When applying for a new job, spending time to create an effective CV is pivotal, as it could be the difference between you getting an interview, and not getting one. You should never have just one CV and then fire it out to as many jobs as possible. This will result in hardly any interview requests, or you will fall into the trap of asking the person calling you to remind you which job you applied for.

Any business that is recruiting wants to think that their job is your perfect career move, and your application should be tailored specifically to them.  One of the easiest ways of doing this is to have a strong CV and cover letter.

I have a few key tips below that could help you with your CV:

Have your Name & Address on the front page at the top, along with 3 ways to contact you. (mobile, home number & email) n.b if you do not have a professional email address, set one up specifically for your job search, DO NOT USE YOUR CHILDHOOD EMAIL IF IT IS NOT PROFESSIONAL.

Profile

Write a profile / introductory paragraph including the reason for your search, what type of role you are looking for & a little bit about your work ethic or approach to work. Try not to use empty words in this section like “forward thinking etc”. Make this as relevant as possible to the job you are applying for.

Education / Qualifications

These should always be on your CV, however, it depends on how relevant they are to the job you are applying for as to where you place them. If they are not integral to the job vacancy then perhaps place them after your career history near the end; If they are very important and key to the role you are applying for, then place them front and center, straight after your profile paragraph.

Skills

In this section, you can mention all of your skills that are not necessarily used daily within the workplace. i.e. mail merge, audio typing, creating databases, building computers etc (again tailor for the job you want to apply for). Also, list all of the computer skills you have. i.e. “MS Word, MS Excel, MS Outlook, SAP, Sage line 50, SAP etc”.

Achievements

With the achievements section, you should mention at least two work-based achievements in which you can demonstrate your attitude & approach to your work. Such as setting up a new system or process. Solving a difficult problem, winning an award, saving money, and finding efficiencies. These should be no longer than 4/5 lines for each one (be specific and give the full outline of what you did and the result. Quantify with numbers where you can).

Career History

Start with your most recent position first and go back in date order, using full dates where you can, the company you worked for, and your job title.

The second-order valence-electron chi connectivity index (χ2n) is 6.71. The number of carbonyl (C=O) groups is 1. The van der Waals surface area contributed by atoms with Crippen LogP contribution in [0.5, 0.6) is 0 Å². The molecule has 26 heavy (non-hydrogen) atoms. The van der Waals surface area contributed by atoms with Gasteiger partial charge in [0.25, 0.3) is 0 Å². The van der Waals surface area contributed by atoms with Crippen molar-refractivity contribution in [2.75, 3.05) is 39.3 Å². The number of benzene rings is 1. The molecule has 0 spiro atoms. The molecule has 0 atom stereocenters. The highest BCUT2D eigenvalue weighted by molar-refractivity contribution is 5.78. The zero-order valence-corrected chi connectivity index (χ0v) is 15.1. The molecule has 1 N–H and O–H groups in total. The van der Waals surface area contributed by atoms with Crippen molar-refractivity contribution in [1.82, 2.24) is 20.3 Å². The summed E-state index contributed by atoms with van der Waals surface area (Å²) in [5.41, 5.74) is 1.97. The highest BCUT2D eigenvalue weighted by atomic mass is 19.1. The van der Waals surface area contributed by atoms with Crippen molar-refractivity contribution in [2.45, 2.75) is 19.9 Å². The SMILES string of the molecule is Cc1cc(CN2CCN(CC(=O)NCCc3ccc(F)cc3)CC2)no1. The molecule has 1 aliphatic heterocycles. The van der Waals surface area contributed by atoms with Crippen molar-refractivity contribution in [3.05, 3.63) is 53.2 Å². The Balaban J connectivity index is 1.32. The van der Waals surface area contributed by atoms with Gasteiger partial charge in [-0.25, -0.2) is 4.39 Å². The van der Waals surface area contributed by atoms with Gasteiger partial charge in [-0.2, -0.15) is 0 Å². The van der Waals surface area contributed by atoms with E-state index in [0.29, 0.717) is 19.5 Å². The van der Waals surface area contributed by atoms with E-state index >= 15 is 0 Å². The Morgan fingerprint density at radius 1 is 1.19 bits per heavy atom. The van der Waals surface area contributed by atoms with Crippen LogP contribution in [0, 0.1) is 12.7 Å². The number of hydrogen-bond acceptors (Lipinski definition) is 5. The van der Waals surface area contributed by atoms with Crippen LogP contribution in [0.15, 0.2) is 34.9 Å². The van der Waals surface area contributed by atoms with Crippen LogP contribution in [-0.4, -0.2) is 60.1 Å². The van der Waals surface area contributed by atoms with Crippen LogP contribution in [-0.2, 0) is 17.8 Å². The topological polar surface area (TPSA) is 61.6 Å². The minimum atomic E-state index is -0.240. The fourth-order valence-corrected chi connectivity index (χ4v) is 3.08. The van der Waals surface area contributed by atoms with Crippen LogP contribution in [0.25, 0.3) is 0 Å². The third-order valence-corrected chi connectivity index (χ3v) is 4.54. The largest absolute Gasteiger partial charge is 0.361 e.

Your duties should be bullet-pointed and be specific about each one. i.e do not just write “minuting meetings”. Try and quantify where you can, think about this in terms of frequency, volume & level “minuting weekly board level meetings with twelve directors in attendance”.  For your most recent position, you should have around half a page of duties if this is relevant to the new job you want to apply for and its the direction your career is going in.

Interests

It’s always a good idea to include a paragraph about your interests, as it is a little bit about your personality at the end of your CV and shows more of your behavior and attitude.

Please keep your CV in one font style, but use italics or bold to differentiate between the sections. If you have a long career history, you do not need to keep your CV to one or two pages. If it happens to roll onto a third, then it’s not the end of the world. However, if you are starting your career, you do not want a CV that is over 2 pages. Use your common sense.

A CV needs to be personal to you, in your words. Always get a friend or family member to read it for you and see if it makes sense. Check the spelling and grammar and do not use terminology. Word your CV in generic terms and make sure that you proofread it before you send it out. Ive seen so many job seekers get looked over for a job because of bad spelling or grammar on their CV.

Your cover letter should back up your CV and outline why you want to apply and why you think you are suitable for the role.

You could also start preparing for an interview from the outset as you may only get a couple of days’ notice and you want to know as much about the business, hiring manager, and job as possible before you go and meet them.

For a helpful template to use for your CV please click on this link:  Write an effective CV.

You can view all of our available jobs here or contact a member of the team for more support in your job search.